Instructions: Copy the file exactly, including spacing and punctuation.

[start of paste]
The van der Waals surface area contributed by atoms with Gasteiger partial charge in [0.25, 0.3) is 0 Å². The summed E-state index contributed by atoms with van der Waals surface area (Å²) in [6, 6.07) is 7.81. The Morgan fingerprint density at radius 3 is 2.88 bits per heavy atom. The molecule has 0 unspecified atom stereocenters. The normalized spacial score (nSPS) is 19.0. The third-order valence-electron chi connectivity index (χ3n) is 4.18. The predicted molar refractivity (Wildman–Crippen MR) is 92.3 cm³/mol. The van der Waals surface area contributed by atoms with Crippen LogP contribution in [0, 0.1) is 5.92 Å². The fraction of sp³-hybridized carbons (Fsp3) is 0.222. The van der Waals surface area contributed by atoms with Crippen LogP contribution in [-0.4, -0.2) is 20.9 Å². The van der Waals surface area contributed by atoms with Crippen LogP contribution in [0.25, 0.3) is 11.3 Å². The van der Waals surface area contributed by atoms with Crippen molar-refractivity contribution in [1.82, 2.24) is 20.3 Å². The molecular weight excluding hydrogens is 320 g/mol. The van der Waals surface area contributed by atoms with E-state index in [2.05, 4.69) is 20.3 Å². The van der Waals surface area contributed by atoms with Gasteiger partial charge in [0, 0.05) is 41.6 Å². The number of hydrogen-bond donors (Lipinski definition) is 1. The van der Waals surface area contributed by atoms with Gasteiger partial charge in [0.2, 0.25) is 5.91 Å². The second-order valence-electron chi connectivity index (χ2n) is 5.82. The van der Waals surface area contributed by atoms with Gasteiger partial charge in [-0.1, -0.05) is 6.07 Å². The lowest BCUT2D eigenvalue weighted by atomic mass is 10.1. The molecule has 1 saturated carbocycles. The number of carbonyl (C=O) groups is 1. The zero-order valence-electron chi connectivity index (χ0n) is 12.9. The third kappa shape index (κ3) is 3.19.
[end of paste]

The van der Waals surface area contributed by atoms with Gasteiger partial charge in [0.25, 0.3) is 0 Å². The summed E-state index contributed by atoms with van der Waals surface area (Å²) in [6, 6.07) is 7.81. The Morgan fingerprint density at radius 3 is 2.88 bits per heavy atom. The molecule has 0 unspecified atom stereocenters. The normalized spacial score (nSPS) is 19.0. The third-order valence-electron chi connectivity index (χ3n) is 4.18. The predicted molar refractivity (Wildman–Crippen MR) is 92.3 cm³/mol. The van der Waals surface area contributed by atoms with Crippen LogP contribution in [0, 0.1) is 5.92 Å². The fraction of sp³-hybridized carbons (Fsp3) is 0.222. The van der Waals surface area contributed by atoms with Crippen LogP contribution in [-0.4, -0.2) is 20.9 Å². The van der Waals surface area contributed by atoms with Crippen LogP contribution in [0.25, 0.3) is 11.3 Å². The van der Waals surface area contributed by atoms with Crippen molar-refractivity contribution in [1.82, 2.24) is 20.3 Å². The molecular weight excluding hydrogens is 320 g/mol. The van der Waals surface area contributed by atoms with E-state index in [2.05, 4.69) is 20.3 Å². The van der Waals surface area contributed by atoms with Gasteiger partial charge in [0, 0.05) is 41.6 Å². The number of hydrogen-bond donors (Lipinski definition) is 1. The van der Waals surface area contributed by atoms with Gasteiger partial charge in [0.2, 0.25) is 5.91 Å². The second-order valence-electron chi connectivity index (χ2n) is 5.82. The van der Waals surface area contributed by atoms with Gasteiger partial charge in [-0.1, -0.05) is 6.07 Å². The lowest BCUT2D eigenvalue weighted by atomic mass is 10.1. The molecule has 1 saturated carbocycles. The number of carbonyl (C=O) groups is 1. The zero-order valence-electron chi connectivity index (χ0n) is 12.9. The third kappa shape index (κ3) is 3.19.